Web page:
The RCC is to be a full service community owned grocery store in a working class African American neighborhood in Greensboro, NC. This project was initially criticized by experts in the field of cooperative food store development because the community was identified as being too black, too poor, and too uneducated for a successful food cooperative. Their demographic model criticized neighborhoods like the one we were working in as having “weak demographics.” This community is a food desert—its last real grocery store was closed in 1998. Members of the community organized immediately to try to get support to retain that store, or get another corporate chain grocery store to come into the neighborhood. A few years after the grocery store closed, the same community had to mobilize its efforts and join with others from across the city to advocate for the closure of a solid waste landfill. The landfill’s operation was damaging property values and lowering the quality of life in the neighborhood. The community won that fight but success was short lived when, soon after, the city considered reopening the landfill. The neighborhood had to rally for a second time to prevent a new, more conservative city council from reopening the landfill. This effort, too, succeeded. But still no grocery store. After we introduced them to the idea of opening a cooperative grocery store themselves, the members of this community came together around the possibility. Since that time, approximately 2.5 million dollars in funding has been secured from equity ownership. Funding sources include: one hundred dollar membership/ownership fees, owner loans from co-op members, Community Development Financial Institution (CDFI) funding from Shared Capital Cooperative, non-extractive patient lending from Regenerative Finance facilitated through The Working World, a challenge grant from the City of Greensboro, a large church donation, and some small foundation grants. The store will open in the late third quarter of 2016. This story illustrates that when an organized community has information about an alternative path forward toward democratic development, they can defy the odds.
The SRLF is developing to be a democratic financial institution rooted in three basic principles:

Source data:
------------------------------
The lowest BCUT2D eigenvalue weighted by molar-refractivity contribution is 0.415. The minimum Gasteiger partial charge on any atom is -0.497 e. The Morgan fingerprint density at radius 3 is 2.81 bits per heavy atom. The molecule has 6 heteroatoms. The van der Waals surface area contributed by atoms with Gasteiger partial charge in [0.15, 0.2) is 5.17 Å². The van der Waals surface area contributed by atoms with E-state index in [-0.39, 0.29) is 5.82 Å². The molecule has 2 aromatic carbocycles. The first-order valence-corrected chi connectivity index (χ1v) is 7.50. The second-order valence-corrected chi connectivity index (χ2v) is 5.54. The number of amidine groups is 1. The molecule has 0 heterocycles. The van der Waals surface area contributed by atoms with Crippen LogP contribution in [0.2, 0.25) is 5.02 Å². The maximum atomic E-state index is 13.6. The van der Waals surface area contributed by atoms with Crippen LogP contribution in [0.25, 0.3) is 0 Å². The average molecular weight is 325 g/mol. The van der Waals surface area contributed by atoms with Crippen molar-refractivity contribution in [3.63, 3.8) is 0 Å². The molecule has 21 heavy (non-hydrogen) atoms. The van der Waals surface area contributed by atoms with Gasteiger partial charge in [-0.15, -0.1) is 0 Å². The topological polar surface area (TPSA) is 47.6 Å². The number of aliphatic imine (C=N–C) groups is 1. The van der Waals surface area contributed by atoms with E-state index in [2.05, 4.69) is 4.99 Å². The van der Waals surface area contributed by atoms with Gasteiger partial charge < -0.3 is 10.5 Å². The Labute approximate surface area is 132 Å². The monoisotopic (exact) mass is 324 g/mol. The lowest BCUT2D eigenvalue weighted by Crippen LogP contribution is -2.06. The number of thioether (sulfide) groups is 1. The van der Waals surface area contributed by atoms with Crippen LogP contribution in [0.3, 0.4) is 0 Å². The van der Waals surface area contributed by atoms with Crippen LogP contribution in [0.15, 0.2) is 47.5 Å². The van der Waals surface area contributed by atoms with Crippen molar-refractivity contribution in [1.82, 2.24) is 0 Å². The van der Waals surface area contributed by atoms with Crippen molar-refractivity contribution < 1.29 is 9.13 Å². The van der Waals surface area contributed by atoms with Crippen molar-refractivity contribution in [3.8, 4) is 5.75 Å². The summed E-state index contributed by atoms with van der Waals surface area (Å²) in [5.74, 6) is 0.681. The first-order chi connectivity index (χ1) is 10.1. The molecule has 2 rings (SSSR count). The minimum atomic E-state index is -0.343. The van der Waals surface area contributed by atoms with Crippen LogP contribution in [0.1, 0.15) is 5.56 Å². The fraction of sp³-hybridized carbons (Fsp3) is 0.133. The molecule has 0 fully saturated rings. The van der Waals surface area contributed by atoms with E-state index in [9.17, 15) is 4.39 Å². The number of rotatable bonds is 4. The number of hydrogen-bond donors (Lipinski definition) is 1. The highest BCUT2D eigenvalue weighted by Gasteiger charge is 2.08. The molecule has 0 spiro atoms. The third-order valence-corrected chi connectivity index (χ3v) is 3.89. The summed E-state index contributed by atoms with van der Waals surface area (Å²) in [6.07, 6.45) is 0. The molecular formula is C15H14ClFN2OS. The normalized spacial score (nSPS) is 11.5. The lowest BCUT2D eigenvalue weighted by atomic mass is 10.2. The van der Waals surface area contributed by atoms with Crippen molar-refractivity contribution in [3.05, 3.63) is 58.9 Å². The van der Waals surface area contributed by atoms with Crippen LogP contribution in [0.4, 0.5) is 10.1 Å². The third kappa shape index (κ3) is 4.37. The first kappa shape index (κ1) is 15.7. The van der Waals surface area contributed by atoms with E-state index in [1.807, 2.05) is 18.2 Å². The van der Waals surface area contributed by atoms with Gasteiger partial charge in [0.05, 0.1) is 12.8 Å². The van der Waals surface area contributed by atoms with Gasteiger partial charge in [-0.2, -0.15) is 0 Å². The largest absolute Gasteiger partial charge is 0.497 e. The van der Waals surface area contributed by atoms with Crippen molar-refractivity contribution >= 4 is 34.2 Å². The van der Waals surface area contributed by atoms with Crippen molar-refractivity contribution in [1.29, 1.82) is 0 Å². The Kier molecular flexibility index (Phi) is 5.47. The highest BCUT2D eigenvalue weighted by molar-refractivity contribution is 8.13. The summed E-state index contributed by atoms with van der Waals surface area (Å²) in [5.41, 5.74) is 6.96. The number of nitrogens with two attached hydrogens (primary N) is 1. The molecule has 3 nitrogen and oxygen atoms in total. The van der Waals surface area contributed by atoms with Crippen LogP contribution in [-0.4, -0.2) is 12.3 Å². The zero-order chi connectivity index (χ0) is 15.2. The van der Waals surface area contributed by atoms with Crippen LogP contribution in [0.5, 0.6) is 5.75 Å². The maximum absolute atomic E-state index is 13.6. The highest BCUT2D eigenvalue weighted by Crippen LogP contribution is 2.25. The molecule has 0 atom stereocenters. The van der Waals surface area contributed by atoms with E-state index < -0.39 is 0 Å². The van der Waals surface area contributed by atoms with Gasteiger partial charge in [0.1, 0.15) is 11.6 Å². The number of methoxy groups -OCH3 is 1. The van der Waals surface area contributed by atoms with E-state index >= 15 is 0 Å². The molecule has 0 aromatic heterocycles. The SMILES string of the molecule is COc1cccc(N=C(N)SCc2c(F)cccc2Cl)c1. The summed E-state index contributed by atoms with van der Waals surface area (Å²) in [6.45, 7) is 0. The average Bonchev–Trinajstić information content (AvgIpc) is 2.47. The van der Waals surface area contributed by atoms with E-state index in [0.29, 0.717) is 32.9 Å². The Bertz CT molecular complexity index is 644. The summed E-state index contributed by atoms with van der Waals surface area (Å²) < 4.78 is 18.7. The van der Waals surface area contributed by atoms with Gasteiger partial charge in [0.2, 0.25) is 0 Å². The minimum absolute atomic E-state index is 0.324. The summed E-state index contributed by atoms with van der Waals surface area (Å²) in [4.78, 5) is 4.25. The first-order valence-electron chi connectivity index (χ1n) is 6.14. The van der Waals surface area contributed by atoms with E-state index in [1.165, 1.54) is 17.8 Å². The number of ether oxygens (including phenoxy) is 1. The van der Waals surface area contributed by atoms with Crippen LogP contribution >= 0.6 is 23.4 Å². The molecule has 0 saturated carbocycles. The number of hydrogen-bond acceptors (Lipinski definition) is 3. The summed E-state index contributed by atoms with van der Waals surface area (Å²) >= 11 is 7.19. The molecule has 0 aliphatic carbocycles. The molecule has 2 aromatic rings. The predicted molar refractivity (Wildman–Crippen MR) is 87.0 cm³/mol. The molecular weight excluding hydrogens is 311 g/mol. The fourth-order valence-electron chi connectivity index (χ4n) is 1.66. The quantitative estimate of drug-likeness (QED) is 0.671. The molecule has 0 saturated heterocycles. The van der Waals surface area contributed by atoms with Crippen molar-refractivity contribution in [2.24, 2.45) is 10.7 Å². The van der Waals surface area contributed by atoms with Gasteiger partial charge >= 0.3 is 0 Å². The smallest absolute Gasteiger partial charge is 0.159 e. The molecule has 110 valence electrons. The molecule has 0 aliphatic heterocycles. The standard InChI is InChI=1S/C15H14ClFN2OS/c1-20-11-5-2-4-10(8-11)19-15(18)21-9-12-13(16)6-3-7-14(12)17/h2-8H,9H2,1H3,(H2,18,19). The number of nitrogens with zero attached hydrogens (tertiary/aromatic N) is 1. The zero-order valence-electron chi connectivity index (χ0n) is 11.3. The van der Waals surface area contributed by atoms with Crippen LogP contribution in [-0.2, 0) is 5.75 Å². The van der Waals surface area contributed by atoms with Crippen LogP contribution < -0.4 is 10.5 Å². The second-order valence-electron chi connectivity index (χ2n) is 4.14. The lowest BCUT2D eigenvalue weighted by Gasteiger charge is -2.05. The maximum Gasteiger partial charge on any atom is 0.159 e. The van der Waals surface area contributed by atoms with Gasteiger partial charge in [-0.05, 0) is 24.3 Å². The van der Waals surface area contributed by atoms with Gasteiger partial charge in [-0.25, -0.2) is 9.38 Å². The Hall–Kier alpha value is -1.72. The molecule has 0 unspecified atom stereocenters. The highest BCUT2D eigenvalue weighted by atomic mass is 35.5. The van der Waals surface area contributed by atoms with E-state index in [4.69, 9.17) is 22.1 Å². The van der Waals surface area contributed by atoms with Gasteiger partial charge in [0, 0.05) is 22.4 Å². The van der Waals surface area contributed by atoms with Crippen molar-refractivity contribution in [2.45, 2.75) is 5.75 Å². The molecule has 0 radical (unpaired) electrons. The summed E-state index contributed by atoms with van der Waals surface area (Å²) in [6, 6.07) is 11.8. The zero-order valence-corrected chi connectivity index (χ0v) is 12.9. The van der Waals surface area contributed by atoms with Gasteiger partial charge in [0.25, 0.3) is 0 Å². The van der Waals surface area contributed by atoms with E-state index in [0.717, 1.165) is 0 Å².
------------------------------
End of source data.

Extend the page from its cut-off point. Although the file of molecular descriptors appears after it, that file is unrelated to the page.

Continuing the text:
- Radical inclusivity, which means making loans available for co-operative economic development to communities that would otherwise not be considered for lending.
- Non-extractive finance, which means making loans that will not make the borrower financially worse off than before, even in the event that the enterprise for which they borrow money is not successful. This can be achieved by not accepting prior assets as collateral for the loan.
- Maximizing community benefit, which means that the focus is not on maximum profit, but, instead, on maximizing the value to the community as a whole.
The SRLF will function in the southern region, using investments from individ-uals and institutions that understand the need to place capital at the disposal of underserved communities in order to repair some of the historical (and ongoing) damage made by the exploitative economic system. SRLF is incorporated in the state of North Carolina and has a functioning board and a loan officer in the field, who is looking to make loans to projects as they become ready. Currently, we are looking at grassroots efforts in Arkansas, Mississippi, Alabama, North Carolina, and Louisiana. Rather than simply making yes or no decisions on loans, we look to say “yes” or “not yet.” For projects that we say “not yet” to for a specific reason, we work to secure the needed technical assistance required to help the project become successful. Presently, F4DC is funding the SRLF staffing as we work to affiliate with other local loan funds to develop a financial cooperative of similar funds based on the same principles.